Air Filters

5 Most Common Air Filter Problems


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A vehicle air filter is an easy to replace project but many times forgotten. An internal combustion engine needs air to be mixed with the fuel. This air comes in through the air filter. Without adequate air intake, the fuel mixture will be too rich with gas to burn properly, and the engine can be starved of needed oxygen.

Most automobile manufacturers recommend the air filter be replaced every 12,000 miles or every 12 months, whichever comes first. If you live in an agricultural area, an area high in dust or any location where there is a lot of impurities in the air, you should consider changing your air filter more frequently. These filters are usually made of layers of filter paper. You might remove the dirt from the outside layer, but the inner layers can still be clogged. Because filters are relatively inexpensive, it is usually better to replace than try to clean them.

There are problems associated with a clogged or dirty air filter, and the symptoms can be different depending on the size and type of engine you have in your vehicle.

Black Smoke in Exhaust

If you are seeing black smoke exiting the exhaust pipe, this can be a symptom of a clogged air filter. With the reduced oxygen, the mixture will be too rich. In other words more fuel will be used in the combustion leading to black soot like residue being sent out of the exhaust.

Rough Engine Noise

If the engine sounds like it is missing or running roughly, it can be caused by spark plugs not firing. One cause of this is the spark plugs are not firing due to the head covered with black soot residue left on the spark lead from the rich fuel mixture – which is a result of a dirty or clogged air filter.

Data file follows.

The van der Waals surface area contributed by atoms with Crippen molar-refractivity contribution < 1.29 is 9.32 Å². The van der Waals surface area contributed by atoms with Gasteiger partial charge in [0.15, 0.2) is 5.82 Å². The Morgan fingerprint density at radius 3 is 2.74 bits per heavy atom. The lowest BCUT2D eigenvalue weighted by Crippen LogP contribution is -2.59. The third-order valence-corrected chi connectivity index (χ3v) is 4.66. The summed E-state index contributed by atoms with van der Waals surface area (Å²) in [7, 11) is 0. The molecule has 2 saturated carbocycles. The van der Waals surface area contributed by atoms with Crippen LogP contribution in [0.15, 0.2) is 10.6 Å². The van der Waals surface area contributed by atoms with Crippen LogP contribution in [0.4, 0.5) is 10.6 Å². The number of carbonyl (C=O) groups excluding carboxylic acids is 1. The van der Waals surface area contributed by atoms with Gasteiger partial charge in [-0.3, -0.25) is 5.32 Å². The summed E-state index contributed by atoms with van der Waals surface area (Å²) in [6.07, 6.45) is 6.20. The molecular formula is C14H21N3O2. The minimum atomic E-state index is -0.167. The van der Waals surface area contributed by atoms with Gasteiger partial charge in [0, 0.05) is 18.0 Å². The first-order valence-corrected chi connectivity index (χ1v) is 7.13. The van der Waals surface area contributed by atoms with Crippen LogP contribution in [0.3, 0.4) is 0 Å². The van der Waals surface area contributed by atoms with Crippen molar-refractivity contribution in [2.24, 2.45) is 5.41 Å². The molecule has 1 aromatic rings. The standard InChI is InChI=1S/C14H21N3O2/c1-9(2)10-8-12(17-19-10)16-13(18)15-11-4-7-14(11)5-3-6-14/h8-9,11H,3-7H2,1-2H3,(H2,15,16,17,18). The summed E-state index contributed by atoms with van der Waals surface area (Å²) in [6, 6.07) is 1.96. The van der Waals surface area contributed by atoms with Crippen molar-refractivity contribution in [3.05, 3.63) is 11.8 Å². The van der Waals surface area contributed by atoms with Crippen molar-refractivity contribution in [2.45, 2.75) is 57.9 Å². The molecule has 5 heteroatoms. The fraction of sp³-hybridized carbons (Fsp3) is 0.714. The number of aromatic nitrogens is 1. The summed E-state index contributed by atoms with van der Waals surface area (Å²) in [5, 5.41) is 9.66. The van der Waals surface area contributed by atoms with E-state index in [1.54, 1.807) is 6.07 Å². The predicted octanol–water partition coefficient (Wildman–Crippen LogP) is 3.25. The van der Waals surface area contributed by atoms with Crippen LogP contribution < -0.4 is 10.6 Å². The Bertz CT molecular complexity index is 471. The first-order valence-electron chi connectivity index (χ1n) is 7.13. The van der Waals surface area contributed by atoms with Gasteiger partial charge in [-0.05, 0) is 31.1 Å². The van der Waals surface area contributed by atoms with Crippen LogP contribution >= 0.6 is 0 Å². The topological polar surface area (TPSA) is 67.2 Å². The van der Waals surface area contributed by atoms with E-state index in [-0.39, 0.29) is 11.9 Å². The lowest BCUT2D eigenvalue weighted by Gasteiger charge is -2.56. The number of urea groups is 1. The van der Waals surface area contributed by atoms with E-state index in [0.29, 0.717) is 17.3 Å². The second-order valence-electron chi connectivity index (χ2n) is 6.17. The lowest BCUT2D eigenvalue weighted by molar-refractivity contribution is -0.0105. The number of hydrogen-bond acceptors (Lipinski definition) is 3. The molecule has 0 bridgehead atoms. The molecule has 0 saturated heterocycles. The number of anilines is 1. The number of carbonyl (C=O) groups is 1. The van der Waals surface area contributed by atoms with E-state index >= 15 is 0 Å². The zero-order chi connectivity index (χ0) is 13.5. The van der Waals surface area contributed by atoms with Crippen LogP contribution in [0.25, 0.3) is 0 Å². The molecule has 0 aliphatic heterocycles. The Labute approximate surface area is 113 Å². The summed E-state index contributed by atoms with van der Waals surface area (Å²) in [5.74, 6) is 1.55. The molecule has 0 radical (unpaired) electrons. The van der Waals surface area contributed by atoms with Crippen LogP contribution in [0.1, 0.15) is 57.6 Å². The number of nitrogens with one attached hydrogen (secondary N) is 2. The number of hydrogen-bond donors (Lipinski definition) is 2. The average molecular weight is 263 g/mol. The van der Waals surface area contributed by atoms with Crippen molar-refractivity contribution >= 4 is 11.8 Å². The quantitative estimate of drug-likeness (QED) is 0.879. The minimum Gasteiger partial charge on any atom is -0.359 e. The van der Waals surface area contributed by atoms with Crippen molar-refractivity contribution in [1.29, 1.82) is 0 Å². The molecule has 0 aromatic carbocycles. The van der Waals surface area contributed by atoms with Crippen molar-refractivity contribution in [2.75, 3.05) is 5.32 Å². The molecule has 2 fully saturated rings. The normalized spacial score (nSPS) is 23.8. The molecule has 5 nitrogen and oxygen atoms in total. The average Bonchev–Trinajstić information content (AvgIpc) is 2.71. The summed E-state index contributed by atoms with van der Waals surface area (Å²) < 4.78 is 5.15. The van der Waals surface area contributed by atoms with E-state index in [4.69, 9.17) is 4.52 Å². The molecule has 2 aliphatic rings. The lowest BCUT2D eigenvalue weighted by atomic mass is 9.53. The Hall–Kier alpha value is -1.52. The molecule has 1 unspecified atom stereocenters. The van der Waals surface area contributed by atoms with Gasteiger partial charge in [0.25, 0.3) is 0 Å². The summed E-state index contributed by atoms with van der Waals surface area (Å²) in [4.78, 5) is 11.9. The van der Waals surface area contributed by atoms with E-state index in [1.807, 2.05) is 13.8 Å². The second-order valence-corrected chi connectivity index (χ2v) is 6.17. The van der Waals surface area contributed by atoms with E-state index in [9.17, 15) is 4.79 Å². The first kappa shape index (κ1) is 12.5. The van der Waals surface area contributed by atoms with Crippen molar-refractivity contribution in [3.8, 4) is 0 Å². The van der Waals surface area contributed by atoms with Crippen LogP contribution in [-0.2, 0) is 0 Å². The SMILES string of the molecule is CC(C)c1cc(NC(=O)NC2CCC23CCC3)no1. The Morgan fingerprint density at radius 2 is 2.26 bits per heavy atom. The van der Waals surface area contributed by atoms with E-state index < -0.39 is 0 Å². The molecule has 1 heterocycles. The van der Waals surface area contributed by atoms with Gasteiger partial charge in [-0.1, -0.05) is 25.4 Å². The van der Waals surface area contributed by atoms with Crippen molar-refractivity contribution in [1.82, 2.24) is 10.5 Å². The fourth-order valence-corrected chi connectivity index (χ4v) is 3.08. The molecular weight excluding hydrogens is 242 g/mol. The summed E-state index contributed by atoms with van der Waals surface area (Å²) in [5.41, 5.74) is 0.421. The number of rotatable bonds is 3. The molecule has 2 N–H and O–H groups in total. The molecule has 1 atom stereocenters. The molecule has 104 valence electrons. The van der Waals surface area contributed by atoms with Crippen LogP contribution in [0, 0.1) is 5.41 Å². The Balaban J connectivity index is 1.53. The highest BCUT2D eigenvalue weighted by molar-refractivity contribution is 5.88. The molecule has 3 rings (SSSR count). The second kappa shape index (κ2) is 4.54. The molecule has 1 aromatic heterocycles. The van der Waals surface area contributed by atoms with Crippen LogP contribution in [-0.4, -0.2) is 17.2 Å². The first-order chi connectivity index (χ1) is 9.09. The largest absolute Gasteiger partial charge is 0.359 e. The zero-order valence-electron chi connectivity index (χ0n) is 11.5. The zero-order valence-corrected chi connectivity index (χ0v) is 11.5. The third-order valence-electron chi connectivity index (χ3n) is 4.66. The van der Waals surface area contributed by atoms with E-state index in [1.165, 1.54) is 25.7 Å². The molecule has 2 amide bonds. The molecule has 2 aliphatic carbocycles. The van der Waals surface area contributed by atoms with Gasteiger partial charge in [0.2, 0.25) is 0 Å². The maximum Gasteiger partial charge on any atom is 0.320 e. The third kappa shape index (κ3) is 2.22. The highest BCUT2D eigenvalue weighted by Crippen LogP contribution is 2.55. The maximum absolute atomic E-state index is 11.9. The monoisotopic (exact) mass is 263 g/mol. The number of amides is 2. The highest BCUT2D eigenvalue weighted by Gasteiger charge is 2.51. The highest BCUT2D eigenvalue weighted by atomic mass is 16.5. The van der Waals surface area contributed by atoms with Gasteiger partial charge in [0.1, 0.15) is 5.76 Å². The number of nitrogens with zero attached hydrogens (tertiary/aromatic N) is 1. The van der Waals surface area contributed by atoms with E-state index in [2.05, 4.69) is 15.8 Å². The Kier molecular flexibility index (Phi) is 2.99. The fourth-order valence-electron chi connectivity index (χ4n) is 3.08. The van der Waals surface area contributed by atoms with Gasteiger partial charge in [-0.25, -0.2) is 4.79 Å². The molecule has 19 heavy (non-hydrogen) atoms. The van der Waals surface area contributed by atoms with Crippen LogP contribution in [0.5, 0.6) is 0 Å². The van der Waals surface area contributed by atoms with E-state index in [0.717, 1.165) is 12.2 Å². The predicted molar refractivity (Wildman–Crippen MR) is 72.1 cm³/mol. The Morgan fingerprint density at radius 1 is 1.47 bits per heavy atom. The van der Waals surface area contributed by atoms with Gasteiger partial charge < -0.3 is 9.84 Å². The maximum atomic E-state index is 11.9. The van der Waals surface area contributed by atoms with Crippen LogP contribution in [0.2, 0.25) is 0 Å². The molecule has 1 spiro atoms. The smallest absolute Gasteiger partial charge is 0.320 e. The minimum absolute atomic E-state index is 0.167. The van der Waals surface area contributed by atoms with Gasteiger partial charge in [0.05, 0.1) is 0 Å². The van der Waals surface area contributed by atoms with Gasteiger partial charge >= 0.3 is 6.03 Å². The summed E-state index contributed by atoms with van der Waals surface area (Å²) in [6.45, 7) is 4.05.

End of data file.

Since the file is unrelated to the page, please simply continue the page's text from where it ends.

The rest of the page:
Engine Back Firing

If you hear the sound of an explosion or something that sounds like a gunshot coming from the exhaust pipe, this again is caused by the rich fuel mixture and some unused fuel exiting the engine into the exhaust system and then igniting from the heat. You might even see a flame at the end of the exhaust pipe. Again, probably caused by a air filter than needs to be replaced.

Lower Gas Mileage

With the lower oxygen in the mixture, the engine will use more fuel than needed to run the engine. This will cause the mileage per gallon ratio to decrease significantly.

Smell of Gasoline in the Exhaust

When starting the vehicle, if there is a smell of gasoline, this is again caused by the lack of air getting into the carburetor or fuel ejection system. With this reduced quantity of oxygen there will be fuel unneeded for the combustion being blown out in the exhaust.

A simple item that often overlooked in the maintenance of a vehicle is so critical to its performance. Lower gas mileage, burnt parts, and even flames shooting out the rear of the vehicle can all be prevented from occurring. With a routine inspection and replacement of the air filter, you can increase your fuel efficiency and help the car run better and longer.

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